While there is much to celebrate about the 50th anniversary of Title IX, there is much more work to do as the majority of colleges and universities are still not in Title IX compliance. At last week’s Sports Business Journal Game Changers conference, moderator Shira Springer spoke with Danette Leighton, CEO of the Women’s Sports Foundation; Ann Meyers Drysdale, vice president of the Phoenix Suns and Phoenix Mercury; and Carla Williams, athletic director at the University of Virginia.

In 1972, about 30,000 women played college sports. Today, that number is approximately 220,000, a 545% increase. At the high school level, the increase is 990%. As great as that sounds, Leighton noted that girls’ high school participation today is where boys were in 1972.

Williams is the first African American woman to lead an athletic department in a Power 5 conference. “It’s an incredible honor and privilege to be at the University of Virginia and serve our student-athletes, but…I was appointed in 2017, and five years later there are three of us. You would think, well that’s progress, but it’s incredibly slow,” she said.

At the collegiate level, presidents and chancellors hire athletic directors, said Williams. The decision makers must set aside gender and race and look at qualifications, which would lead to a lot more women being in these positions. “The change needs to happen at the decision-making level,” she said.

“We live in a white man’s world; it’s changing, but it hasn’t changed,” said Meyers Drysdale, the first woman to get a full athletic scholarship at UCLA. “For me, Title IX is a law that you need to be concerned about. … You’re still going to have to fight for it.”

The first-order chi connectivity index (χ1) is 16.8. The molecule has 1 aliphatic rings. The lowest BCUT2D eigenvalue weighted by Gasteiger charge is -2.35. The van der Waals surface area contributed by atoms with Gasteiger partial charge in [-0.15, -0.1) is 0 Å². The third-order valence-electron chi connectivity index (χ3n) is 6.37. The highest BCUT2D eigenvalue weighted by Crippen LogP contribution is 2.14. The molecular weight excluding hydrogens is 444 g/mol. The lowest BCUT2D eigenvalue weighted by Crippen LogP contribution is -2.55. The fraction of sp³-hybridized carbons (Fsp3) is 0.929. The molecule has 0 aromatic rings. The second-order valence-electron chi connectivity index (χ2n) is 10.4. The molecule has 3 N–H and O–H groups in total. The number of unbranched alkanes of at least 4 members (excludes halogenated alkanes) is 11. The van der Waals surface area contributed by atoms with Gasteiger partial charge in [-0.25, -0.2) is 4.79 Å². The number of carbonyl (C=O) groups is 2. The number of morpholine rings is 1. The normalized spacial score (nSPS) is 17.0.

With that in mind, Springer asked Williams her greatest areas of concern. “There are court cases in the system right now that threaten the gains we have made,” said Williams. “It’s so important to remain vigilant.”

Springer asked how to bring schools, which also includes K–12, into compliance. “You can’t legislate morality,” said Williams, who brought four student-athletes with her to Game Changers. “Leaders have to care. If you don’t care about equity, then it won’t be a focal point and you won’t lead that way.

“To care, you have to see your female student-athletes, staff members, associate athletic directors, head coaches,” she added. “You have to see them in order to make decisions based on equity. … The next generation of leaders—men and women—are going to have to really be active to make sure that we don’t go backwards in those gains.”

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